Samus Helps You Publish Your Open Source Software
Today I’m announcing Samus, a project I’ve been working on over the last few weeks that helps you automate many of the repetitive tasks involved in releasing code. Inspired by real-world events, Samus simplifies things like bumping your version, tagging your commit, pushing your changes, cutting a gem, and more. It operates via a manifest file which contains simple and discrete actions to build and publish your code. Samus knows how to clean up a failed build, and can do sanity checks to ensure everything will succeed when you finally hit the big red button. Samus is also used to publish Samus, so you can use its generic manifest in your own Ruby projects.
There are a couple of problems I’m trying to solve with Samus. I noticed these problems when releasing versions of other OSS projects I maintain
- Automate the obvious release-time tasks like bumping your library version, adding a version tag, building the RubyGem, and more. Although tools like
npmhave language specific ways to handle some of these things, Samus gives me a generic solution I can use on pretty much all the code I release, from C, to JS, to Ruby code.
- Simplify credential management so that you know your machine has the right keys before you try to push code. I release code from different machines. I usually have Git setup on these machines, but API keys for package managers is occasionally a different story. Samus allows me to share credentials in a way that is as secure as I need it to be
- Package an archive of the release so I can batch releases. If I’m doing a release of multiple libraries at once, I usually want them all staged before I push them out. Having a separate “stage” step lets me make sure everything is ready and working before I start a release. More on this at the end of the post.
Here’s a simple example of how I published Samus, today:
First, I created a file
~/.samus/personal/credentials/lsegal.rubygems with my RubyGems access key. The contents of the file are:
Samus looks inside
~/.samus for custom commands and credentials. The sub-directories can be local-only directories, or they can be Git-backed (and optionally private) repositories that I can share with other maintainers. Organizing this is mostly up to you, so there is a lot of power here.
Next, I ran
samus build 1.0.0, which used the samus.json manifest file to run the tasks needed to build the release-v1.0.0.tar.gz file.
Finally, as the last step, I publish with:
samus publish release-v1.0.0.tar.gz.
That’s it. In short:
mkdir -p ~/.samus/personal/credentials echo "Secret: API_KEY" > ~/.samus/personal/credentials/lsegal.rubygems samus build 1.0.0 samus publish release-v1.0.0.tar.gz
Why Separate Build & Release Steps?
One big change from the normal work flow is separating “staging” a release from the release itself. Typically, when you release code, you go into your project, update version, build the gem, push code, and push the gem. This all happens from your workspace. Although this works for a single project, it does not work quite as well when you are releasing multiple versions of the same project (like, say an RC candidate and a stable release, or multiple libraries that depend on each other) at the same time. A lot of build time tasks can take a while, like running test, building docs (if necessary), occasionally compiling code, so if I’m going to release multiple things at once I want to make sure everything is good to go before I hit the button. It’s sort of the same way “git commit” and “git push” are separate tasks. You often want to make sure everything is setup locally before you “push-to-live”.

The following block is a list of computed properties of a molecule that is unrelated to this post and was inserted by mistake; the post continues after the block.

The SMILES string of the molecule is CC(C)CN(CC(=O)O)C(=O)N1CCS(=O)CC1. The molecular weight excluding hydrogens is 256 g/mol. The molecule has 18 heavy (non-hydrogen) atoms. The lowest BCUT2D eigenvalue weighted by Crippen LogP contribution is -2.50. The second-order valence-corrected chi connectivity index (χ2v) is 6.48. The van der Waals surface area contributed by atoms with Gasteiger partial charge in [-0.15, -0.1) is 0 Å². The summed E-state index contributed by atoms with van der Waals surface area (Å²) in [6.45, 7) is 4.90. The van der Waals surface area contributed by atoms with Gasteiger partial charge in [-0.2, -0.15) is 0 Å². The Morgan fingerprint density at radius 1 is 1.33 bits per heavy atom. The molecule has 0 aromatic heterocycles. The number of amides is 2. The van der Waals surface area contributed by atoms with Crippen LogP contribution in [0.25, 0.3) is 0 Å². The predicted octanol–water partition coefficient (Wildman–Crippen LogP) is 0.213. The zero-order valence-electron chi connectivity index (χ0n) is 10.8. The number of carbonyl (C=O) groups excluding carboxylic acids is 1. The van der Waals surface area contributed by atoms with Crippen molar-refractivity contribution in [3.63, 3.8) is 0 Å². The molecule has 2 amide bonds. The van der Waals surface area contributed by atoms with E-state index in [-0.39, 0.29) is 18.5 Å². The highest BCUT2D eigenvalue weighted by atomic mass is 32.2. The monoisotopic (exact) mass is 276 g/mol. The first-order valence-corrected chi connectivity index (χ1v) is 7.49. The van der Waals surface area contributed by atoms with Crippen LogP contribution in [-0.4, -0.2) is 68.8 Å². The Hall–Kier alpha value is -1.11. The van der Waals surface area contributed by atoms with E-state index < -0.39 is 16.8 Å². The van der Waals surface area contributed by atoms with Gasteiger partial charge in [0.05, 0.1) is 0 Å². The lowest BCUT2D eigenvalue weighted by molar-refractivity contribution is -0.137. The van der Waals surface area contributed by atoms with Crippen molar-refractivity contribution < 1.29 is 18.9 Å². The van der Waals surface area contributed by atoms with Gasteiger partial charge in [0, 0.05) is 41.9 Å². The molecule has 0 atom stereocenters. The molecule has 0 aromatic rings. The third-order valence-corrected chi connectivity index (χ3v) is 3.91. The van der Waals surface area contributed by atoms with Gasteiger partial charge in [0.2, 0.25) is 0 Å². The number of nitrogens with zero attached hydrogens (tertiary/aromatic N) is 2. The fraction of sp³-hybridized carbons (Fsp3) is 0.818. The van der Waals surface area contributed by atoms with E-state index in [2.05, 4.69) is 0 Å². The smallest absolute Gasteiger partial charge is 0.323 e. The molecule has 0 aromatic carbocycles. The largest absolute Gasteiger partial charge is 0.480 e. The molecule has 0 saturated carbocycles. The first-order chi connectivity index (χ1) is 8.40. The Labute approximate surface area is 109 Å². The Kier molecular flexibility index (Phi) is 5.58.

That said, Samus could very well include some simplistic “build-and-push” single-command syntax, if it were useful.
Samus TODO & Contributing
Although Samus is designed to be a simplistic tool, there is still a few extra features it could use. Here are a handful of ideas:
- Samus could use more build and publish commands. For example, a command to update your changelog at build-time, more control over Git workflow management, and integration with more package managers (only RubyGems and npm are currently supported) would be great.
- Improving the credential management to support different setups. Currently Samus does rely on SSH keys being available on the machine for Git commands. I would like to fix that.
- Self-contained releases could be useful. Right now you still need some local setup to use Samus, like credentials on your machine, and occasionally some binaries (custom commands, if you use them). Being able to build a self-contained archive with all the custom commands and credentials in the zip would make publishing much more reliable (though a little less secure if that archive got leaked).
Extra commands are always welcome, so if you have an idea for a generic command, feel free to submit a pull request to have it included in Samus.
If you think Samus would be useful, feel free to give it a spin and let me know what you think. I just updated YARD to use Samus by adding the manifest file in the Quick Start above– for most Ruby projects, this would be enough to get you started.